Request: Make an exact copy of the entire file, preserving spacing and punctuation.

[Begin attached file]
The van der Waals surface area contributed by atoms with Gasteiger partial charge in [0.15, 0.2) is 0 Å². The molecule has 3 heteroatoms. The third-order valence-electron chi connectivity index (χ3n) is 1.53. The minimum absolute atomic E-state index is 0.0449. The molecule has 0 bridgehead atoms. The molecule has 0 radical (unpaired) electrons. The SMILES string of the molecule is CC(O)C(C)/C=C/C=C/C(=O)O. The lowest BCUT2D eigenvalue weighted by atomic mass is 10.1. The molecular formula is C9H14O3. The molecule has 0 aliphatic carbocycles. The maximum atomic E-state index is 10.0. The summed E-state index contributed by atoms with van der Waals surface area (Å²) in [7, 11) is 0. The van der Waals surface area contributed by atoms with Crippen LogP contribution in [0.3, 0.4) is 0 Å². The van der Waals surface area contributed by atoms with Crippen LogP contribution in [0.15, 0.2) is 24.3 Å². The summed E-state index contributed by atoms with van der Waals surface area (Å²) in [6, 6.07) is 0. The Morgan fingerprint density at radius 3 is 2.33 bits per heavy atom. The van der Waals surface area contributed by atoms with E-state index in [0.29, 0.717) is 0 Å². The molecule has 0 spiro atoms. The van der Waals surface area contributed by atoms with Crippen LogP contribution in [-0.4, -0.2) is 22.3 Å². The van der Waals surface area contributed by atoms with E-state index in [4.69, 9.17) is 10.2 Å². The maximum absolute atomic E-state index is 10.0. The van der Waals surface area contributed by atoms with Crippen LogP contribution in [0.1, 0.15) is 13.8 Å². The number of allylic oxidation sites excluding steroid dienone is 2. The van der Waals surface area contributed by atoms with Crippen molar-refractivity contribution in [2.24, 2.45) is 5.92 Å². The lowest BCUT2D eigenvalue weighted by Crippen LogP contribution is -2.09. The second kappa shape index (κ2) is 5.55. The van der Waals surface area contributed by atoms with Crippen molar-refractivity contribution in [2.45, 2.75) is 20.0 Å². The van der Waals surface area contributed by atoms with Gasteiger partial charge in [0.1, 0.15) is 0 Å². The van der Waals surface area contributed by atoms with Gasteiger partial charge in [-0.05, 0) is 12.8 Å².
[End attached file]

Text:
The van der Waals surface area contributed by atoms with Gasteiger partial charge in [0.15, 0.2) is 0 Å². The molecule has 3 heteroatoms. The third-order valence-electron chi connectivity index (χ3n) is 1.53. The minimum absolute atomic E-state index is 0.0449. The molecule has 0 bridgehead atoms. The molecule has 0 radical (unpaired) electrons. The SMILES string of the molecule is CC(O)C(C)/C=C/C=C/C(=O)O. The lowest BCUT2D eigenvalue weighted by atomic mass is 10.1. The molecular formula is C9H14O3. The molecule has 0 aliphatic carbocycles. The maximum atomic E-state index is 10.0. The summed E-state index contributed by atoms with van der Waals surface area (Å²) in [7, 11) is 0. The van der Waals surface area contributed by atoms with Crippen LogP contribution in [0.3, 0.4) is 0 Å². The van der Waals surface area contributed by atoms with Crippen LogP contribution in [0.15, 0.2) is 24.3 Å². The summed E-state index contributed by atoms with van der Waals surface area (Å²) in [6, 6.07) is 0. The Morgan fingerprint density at radius 3 is 2.33 bits per heavy atom. The van der Waals surface area contributed by atoms with E-state index in [0.29, 0.717) is 0 Å². The molecule has 0 spiro atoms. The van der Waals surface area contributed by atoms with Crippen LogP contribution in [-0.4, -0.2) is 22.3 Å². The van der Waals surface area contributed by atoms with E-state index in [4.69, 9.17) is 10.2 Å². The maximum absolute atomic E-state index is 10.0. The van der Waals surface area contributed by atoms with Crippen LogP contribution in [0.1, 0.15) is 13.8 Å². The number of allylic oxidation sites excluding steroid dienone is 2. The van der Waals surface area contributed by atoms with Crippen molar-refractivity contribution in [2.24, 2.45) is 5.92 Å². The lowest BCUT2D eigenvalue weighted by Crippen LogP contribution is -2.09. The second kappa shape index (κ2) is 5.55. The van der Waals surface area contributed by atoms with Crippen molar-refractivity contribution in [2.45, 2.75) is 20.0 Å². The van der Waals surface area contributed by atoms with Gasteiger partial charge in [0.1, 0.15) is 0 Å². The van der Waals surface area contributed by atoms with Gasteiger partial charge in [-0.05, 0) is 12.8 Å².